After looking bereft of confidence in the months leading up to his loan move, Ramy Najjarine has reinvigorated his career following a promising spell with Newcastle Jets so far this season.
The 20-year-old will be hoping for continued success throughout his time in the Hunter Valley as he vyes for more playing time in 2021/22 when he returns to Melbourne City.
Newcastle’s use of Najjarine
Najjarine has become an important component in the Jets’ system, reflected in the 20-year-old’s 10 starting appearances, in addition to one cameo from the bench.
The midfielder started the season on fire for Newcastle, playing the full 90 minutes in the Jets’ first three fixtures and earning plaudits from fans and pundits alike.
Whilst those early performances established him as a Jets starter, Najjarine’s on-field minutes began to decline as he started to be substituted off in the second half more frequently, before ineligibility to play against Melbourne City and an ankle injury saw the midfielder spend a significant period on the sidelines.
Beginning from the City match, Najjarine missed five of the Jets’ next six games primarily due to that injury, which Newcastle coach Craig Deans claims to have been a result of targeted tackling by opposition teams. The winger has since made a strong return, starting in the Jets' last three games.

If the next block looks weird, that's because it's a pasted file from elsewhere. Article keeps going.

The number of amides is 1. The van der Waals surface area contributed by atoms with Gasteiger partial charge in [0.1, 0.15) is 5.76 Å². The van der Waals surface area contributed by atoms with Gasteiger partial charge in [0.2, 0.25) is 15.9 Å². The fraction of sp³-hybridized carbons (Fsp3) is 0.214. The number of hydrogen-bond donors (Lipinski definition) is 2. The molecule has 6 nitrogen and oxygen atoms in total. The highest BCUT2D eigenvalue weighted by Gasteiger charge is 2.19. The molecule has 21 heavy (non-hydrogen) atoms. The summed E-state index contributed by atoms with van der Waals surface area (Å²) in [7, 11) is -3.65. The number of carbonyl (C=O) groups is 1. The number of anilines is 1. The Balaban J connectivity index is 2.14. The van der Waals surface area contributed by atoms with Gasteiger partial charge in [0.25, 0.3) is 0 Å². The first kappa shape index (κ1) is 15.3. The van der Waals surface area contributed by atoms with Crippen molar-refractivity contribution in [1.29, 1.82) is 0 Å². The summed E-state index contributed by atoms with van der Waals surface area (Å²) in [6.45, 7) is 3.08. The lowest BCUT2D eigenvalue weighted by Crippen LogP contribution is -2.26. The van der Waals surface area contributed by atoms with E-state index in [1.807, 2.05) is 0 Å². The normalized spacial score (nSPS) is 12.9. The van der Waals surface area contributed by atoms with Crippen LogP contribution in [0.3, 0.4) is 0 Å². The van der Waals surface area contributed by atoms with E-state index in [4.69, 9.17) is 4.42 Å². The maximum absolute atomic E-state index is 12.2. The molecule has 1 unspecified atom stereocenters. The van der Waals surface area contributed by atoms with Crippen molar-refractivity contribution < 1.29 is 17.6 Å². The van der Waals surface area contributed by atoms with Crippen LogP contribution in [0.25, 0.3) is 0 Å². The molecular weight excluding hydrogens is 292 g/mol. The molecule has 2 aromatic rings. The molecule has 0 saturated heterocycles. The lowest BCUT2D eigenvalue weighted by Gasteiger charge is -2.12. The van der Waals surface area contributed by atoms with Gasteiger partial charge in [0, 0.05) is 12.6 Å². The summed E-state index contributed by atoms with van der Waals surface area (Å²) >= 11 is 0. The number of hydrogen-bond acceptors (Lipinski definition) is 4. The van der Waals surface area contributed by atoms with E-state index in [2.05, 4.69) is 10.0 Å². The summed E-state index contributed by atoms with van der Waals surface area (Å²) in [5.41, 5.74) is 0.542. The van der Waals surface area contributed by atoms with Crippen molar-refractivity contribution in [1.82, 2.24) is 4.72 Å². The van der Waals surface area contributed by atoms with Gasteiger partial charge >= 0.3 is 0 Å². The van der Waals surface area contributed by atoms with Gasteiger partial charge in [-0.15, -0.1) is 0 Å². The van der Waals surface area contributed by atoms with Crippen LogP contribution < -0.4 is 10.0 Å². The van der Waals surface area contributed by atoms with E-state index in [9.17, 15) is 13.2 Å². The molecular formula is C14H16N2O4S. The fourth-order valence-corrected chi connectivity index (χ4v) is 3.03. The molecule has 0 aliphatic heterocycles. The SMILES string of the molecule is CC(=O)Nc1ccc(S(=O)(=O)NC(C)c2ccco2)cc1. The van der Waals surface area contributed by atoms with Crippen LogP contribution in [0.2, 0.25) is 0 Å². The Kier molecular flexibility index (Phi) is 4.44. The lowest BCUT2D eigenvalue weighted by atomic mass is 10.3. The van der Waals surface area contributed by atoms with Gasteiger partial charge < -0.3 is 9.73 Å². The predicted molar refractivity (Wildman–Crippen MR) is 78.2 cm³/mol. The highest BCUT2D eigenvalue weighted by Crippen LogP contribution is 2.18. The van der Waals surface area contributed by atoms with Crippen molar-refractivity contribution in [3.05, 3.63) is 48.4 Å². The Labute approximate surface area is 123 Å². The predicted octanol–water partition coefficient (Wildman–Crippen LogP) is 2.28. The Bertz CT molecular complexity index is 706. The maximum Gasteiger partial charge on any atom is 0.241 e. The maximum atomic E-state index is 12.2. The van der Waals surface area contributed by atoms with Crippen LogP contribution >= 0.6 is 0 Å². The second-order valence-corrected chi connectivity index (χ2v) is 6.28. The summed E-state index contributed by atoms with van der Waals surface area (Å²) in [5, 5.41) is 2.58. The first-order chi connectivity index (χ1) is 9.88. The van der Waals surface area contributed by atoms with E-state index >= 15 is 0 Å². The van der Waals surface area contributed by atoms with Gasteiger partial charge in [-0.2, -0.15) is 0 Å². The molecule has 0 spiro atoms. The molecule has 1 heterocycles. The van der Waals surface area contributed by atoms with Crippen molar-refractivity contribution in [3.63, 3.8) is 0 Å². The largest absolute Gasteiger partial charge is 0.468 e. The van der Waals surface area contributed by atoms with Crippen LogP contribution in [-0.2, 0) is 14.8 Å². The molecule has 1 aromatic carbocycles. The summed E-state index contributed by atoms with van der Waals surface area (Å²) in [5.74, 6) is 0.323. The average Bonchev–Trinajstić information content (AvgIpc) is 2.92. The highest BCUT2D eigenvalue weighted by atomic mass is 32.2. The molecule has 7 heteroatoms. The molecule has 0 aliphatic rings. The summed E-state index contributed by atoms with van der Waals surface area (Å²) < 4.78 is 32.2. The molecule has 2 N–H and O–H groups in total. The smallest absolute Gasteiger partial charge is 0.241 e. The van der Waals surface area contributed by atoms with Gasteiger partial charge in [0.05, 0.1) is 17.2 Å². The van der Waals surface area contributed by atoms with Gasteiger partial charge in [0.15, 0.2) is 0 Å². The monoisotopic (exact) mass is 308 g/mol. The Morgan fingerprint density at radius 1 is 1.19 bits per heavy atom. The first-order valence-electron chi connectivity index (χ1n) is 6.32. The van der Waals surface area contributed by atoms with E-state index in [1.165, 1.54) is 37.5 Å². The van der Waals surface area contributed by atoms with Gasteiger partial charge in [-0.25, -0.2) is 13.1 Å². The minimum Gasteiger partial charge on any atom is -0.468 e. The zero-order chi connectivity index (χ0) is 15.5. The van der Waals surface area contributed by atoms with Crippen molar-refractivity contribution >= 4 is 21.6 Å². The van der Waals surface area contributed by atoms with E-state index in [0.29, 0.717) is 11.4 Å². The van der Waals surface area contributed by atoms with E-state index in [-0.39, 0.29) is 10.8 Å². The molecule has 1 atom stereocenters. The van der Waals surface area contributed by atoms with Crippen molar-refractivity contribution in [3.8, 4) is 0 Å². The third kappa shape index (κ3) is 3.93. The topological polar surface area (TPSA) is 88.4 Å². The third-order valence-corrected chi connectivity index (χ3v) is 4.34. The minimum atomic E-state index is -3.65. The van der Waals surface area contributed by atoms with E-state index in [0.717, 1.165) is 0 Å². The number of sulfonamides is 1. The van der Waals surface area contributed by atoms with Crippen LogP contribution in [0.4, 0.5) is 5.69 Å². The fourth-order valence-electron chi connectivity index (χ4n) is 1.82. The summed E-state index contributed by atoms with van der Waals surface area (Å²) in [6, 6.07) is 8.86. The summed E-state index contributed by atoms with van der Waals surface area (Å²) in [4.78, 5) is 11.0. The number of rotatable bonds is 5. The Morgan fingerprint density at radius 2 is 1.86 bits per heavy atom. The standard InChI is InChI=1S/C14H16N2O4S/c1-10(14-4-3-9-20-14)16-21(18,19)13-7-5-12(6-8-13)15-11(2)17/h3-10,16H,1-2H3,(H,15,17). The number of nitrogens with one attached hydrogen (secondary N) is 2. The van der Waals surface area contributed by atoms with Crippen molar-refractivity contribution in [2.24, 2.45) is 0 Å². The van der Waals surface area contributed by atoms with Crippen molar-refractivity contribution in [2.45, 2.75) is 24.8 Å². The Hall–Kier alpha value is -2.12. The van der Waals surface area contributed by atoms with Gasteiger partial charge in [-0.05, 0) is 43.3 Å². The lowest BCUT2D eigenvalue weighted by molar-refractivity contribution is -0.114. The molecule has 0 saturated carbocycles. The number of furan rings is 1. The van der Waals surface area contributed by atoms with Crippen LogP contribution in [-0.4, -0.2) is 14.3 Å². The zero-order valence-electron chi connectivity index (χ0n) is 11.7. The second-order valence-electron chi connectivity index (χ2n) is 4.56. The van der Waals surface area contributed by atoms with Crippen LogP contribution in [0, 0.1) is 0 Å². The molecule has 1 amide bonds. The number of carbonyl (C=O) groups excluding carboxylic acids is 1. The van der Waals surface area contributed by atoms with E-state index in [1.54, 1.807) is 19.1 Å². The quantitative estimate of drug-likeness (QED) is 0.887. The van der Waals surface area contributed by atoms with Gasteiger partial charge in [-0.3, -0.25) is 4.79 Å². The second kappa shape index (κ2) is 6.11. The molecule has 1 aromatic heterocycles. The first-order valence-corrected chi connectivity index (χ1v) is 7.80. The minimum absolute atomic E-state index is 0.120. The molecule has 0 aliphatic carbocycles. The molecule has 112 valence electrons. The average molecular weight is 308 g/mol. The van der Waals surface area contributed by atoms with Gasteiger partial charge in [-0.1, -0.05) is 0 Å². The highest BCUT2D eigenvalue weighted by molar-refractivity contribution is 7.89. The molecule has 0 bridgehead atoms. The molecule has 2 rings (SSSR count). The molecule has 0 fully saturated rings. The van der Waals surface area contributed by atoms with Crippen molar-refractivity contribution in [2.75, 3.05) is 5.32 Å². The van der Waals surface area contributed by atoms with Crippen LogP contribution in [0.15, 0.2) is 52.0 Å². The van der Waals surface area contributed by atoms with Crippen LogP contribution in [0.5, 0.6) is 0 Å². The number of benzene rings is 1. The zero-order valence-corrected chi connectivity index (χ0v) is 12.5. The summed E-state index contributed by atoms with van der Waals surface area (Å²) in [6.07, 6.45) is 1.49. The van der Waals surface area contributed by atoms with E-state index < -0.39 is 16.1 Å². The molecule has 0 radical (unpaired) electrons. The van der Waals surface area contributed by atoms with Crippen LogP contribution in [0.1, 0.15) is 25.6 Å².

Najjarine is most regularly deployed as an attacking midfielder in either a 3-4-1-2 or 4-2-3-1 system, though his first appearance for the club came as a left-winger in a 4-3-3.
Whilst he’s yet to net a goal himself, Najjarine has impressed the Jets’ faithful with his creative abilities, providing three assists in 2020/21 so far. Given his 816 minutes in total, that’s 0.33 assists per 90.
Najjarine has become one of the Jets’ primary set-piece takers, with two of the 20-year-old’s assisting arriving via this route: once from a corner and once from a free-kick. The midfielder’s third assist arrived from an in-swinging left-foot cross from the right that found a teammate’s back-post run.
Surprisingly, Najjarine sees little time on the ball, playing just 27.2 passes per 90 despite his advanced midfield position; Florin Berenguer, for a loose comparison, plays 46.9 per 90.
However, the Jets’ midfielder is fairly busy when he does have the ball at his feet, making a key pass every 34 minutes or around every 10th pass.
Though he doesn’t yet have a goal, Najjarine has been persistent with his efforts, attempting 10 shots at an accuracy of 40%.
Najjarine’s brief time with Newcastle has thus far proven a fruitful venture, with the midfielder’s value increasing three-fold since he left City.
If Najjarine can continue earning starting appearances whilst racking up the occasional goal or assist then he’ll return to City with far more confidence and A-League pedigree than he’d have if not for the loan move, and that’d be a successful bit of business in our books.